Chelsea Clinton ‘misspoke’ on marijuana risks, spokeswoman says

By Christopher Ingraham

Chelsea Clinton, daughter of Democratic presidential nominee Hillary Clinton, addresses the Democratic National Convention in Philadelphia in July. (Photo by Ricky Carioti/The Washington Post)

Speaking at a town hall at Youngstown State University over the weekend, Chelsea Clinton made a remark about the risks of marijuana use that left many drug reform advocates scratching their heads. The daughter of Democratic presidential candidate Hillary Clinton suggested that legal marijuana use had contributed to the deaths of people who were using other drugs simultaneously, due to a bad drug interaction.

A spokeswoman for Chelsea Clinton now says that the Democratic presidential candidate’s daughter simply misspoke.

An audience member had asked the younger Clinton about her mother’s support for changing the federal regulatory status of marijuana to allow more research into potential medical uses of the drug. Chelsea responded that Hillary Clinton supports more research, and that she supports the states experimenting with various medical and recreational regulatory regimes for marijuana.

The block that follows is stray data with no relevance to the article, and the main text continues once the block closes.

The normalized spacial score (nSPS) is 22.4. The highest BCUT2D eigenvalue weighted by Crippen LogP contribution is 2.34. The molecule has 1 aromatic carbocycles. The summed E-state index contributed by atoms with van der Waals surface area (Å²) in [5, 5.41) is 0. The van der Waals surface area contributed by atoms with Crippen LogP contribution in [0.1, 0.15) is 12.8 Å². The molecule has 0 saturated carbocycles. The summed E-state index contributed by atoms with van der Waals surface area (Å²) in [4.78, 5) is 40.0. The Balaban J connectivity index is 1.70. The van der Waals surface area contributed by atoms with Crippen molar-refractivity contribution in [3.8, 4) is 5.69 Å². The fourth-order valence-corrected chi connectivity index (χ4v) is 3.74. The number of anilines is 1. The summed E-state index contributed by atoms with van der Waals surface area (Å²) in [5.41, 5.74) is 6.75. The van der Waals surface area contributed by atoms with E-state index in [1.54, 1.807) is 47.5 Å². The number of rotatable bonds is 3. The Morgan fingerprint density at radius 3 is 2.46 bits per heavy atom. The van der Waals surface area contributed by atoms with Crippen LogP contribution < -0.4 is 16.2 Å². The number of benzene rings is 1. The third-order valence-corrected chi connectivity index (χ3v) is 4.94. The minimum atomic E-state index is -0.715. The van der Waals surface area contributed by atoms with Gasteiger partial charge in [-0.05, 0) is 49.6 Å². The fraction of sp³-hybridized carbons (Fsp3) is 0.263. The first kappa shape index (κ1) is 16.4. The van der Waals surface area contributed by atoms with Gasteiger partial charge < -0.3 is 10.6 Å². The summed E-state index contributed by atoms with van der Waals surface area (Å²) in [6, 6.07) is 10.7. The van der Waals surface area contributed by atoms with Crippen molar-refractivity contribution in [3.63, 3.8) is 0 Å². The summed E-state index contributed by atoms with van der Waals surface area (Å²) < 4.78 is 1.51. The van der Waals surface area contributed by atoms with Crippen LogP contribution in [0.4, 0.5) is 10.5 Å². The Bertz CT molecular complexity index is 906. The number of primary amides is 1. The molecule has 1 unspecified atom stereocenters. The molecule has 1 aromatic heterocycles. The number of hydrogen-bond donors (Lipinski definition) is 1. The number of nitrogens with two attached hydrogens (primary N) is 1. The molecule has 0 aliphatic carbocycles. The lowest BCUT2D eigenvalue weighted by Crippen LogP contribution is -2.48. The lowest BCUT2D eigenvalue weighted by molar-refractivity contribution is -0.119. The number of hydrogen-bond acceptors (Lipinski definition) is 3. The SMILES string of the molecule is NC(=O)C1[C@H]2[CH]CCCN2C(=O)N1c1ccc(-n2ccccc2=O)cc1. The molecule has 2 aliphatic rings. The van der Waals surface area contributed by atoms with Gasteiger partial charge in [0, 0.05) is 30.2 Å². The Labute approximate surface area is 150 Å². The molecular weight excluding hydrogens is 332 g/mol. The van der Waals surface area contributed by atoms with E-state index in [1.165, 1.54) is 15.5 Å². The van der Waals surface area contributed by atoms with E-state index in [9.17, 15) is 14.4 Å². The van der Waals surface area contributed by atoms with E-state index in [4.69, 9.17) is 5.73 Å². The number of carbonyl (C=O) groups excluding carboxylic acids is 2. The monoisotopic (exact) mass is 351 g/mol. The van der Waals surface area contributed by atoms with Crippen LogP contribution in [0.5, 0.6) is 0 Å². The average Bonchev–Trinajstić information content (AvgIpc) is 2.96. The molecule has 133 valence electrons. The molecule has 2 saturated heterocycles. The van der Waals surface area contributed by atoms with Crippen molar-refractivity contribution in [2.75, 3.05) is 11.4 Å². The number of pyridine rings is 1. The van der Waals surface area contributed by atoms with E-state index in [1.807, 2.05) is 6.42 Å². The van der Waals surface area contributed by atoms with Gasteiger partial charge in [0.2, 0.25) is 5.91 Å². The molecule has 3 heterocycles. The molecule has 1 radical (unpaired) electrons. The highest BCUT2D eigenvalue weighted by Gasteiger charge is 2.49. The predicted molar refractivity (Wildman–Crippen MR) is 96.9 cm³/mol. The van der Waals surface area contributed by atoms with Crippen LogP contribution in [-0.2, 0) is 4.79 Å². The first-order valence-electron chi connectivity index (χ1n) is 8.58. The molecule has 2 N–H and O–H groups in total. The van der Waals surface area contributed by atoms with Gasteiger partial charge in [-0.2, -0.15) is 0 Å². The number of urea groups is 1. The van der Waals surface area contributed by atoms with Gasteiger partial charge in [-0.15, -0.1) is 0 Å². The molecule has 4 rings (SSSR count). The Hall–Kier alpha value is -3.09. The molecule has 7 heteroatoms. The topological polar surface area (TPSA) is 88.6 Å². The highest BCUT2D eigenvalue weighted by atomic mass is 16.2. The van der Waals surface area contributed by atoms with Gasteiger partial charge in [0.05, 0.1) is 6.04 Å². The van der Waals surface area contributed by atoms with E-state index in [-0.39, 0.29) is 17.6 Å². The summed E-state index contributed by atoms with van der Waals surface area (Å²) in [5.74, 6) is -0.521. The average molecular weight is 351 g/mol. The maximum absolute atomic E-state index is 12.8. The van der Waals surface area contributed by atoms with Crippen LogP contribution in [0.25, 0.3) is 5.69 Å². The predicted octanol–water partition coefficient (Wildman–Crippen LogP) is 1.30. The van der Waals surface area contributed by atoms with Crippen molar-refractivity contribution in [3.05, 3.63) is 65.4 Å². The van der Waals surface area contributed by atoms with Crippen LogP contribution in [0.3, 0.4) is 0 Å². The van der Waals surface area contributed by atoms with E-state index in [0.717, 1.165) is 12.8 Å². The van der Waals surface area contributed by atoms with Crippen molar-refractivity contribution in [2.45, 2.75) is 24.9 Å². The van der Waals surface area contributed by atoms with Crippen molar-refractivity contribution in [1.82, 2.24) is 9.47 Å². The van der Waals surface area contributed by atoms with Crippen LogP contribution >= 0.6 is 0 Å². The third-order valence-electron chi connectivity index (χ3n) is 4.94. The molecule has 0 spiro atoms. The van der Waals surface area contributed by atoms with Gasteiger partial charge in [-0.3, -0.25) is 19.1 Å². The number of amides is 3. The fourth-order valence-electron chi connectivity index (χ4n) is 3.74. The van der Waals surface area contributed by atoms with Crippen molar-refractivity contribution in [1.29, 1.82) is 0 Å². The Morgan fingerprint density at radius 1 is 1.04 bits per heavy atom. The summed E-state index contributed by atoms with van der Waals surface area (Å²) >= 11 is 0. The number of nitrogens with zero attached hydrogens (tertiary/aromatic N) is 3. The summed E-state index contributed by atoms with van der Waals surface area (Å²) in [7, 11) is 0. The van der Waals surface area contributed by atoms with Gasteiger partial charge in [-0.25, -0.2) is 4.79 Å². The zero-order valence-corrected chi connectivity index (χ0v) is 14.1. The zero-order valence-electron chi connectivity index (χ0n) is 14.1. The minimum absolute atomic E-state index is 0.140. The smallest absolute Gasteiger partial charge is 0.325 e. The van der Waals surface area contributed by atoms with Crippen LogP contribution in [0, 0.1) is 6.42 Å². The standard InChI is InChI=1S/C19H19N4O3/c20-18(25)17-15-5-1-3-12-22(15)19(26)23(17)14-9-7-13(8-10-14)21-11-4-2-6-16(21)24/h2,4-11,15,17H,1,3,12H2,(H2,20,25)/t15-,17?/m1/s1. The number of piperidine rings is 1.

Then she said the following:

But we also have anecdotal evidence now from Colorado, where some of the people who were taking marijuana for those purposes, the coroner believes, after they died, there was drug interactions with other things they were taking.

Marijuana advocates were perplexed by the apparent implication that marijuana could be deadly.

“The former and possible future first daughter of the United States acknowledges that marijuana has medical value, but she also seems to believe that cannabis use can lead to death,” wrote Tom Angell of the pro-legalization group Marijuana Majority in a piece for

“Chelsea Clinton suggests marijuana is killing people,” blared a headline in High Times.

On its own, marijuana is not known to have …read more